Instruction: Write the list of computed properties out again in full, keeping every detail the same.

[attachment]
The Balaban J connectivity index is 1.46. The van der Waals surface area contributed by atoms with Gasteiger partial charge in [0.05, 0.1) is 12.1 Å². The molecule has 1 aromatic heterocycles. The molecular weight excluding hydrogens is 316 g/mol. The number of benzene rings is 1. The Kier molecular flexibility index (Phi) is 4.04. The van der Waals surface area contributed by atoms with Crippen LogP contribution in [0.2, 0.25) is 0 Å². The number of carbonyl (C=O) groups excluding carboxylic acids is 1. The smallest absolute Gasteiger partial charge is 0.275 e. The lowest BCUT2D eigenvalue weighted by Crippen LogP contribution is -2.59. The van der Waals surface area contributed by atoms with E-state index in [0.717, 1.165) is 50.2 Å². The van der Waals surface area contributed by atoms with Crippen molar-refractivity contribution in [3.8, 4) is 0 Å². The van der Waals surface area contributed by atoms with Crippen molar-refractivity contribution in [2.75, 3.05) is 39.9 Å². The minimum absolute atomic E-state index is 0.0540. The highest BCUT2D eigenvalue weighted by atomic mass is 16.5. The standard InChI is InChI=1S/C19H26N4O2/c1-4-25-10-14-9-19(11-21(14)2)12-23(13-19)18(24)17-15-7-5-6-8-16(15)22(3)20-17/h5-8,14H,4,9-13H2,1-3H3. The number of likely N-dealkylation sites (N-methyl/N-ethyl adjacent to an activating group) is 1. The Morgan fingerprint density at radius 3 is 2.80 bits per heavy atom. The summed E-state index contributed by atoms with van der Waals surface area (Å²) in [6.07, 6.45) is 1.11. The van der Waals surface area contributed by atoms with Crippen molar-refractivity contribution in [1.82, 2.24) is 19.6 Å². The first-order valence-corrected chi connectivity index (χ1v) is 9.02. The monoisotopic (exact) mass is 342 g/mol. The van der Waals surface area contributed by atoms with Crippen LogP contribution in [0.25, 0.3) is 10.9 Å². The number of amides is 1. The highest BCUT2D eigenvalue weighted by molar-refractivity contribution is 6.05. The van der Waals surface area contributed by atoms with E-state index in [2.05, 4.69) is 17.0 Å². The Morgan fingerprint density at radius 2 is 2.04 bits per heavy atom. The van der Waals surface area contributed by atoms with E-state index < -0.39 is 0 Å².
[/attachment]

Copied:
The Balaban J connectivity index is 1.46. The van der Waals surface area contributed by atoms with Gasteiger partial charge in [0.05, 0.1) is 12.1 Å². The molecule has 1 aromatic heterocycles. The molecular weight excluding hydrogens is 316 g/mol. The number of benzene rings is 1. The Kier molecular flexibility index (Phi) is 4.04. The van der Waals surface area contributed by atoms with Crippen LogP contribution in [0.2, 0.25) is 0 Å². The number of carbonyl (C=O) groups excluding carboxylic acids is 1. The smallest absolute Gasteiger partial charge is 0.275 e. The lowest BCUT2D eigenvalue weighted by Crippen LogP contribution is -2.59. The van der Waals surface area contributed by atoms with E-state index in [0.717, 1.165) is 50.2 Å². The van der Waals surface area contributed by atoms with Crippen molar-refractivity contribution in [3.8, 4) is 0 Å². The van der Waals surface area contributed by atoms with Crippen molar-refractivity contribution in [2.75, 3.05) is 39.9 Å². The minimum absolute atomic E-state index is 0.0540. The highest BCUT2D eigenvalue weighted by atomic mass is 16.5. The standard InChI is InChI=1S/C19H26N4O2/c1-4-25-10-14-9-19(11-21(14)2)12-23(13-19)18(24)17-15-7-5-6-8-16(15)22(3)20-17/h5-8,14H,4,9-13H2,1-3H3. The number of likely N-dealkylation sites (N-methyl/N-ethyl adjacent to an activating group) is 1. The Morgan fingerprint density at radius 3 is 2.80 bits per heavy atom. The summed E-state index contributed by atoms with van der Waals surface area (Å²) in [6.07, 6.45) is 1.11. The van der Waals surface area contributed by atoms with Crippen molar-refractivity contribution in [1.82, 2.24) is 19.6 Å². The first-order valence-corrected chi connectivity index (χ1v) is 9.02. The monoisotopic (exact) mass is 342 g/mol. The van der Waals surface area contributed by atoms with Crippen LogP contribution in [0.25, 0.3) is 10.9 Å². The number of amides is 1. The highest BCUT2D eigenvalue weighted by molar-refractivity contribution is 6.05. The van der Waals surface area contributed by atoms with E-state index in [2.05, 4.69) is 17.0 Å². The Morgan fingerprint density at radius 2 is 2.04 bits per heavy atom. The van der Waals surface area contributed by atoms with E-state index < -0.39 is 0 Å².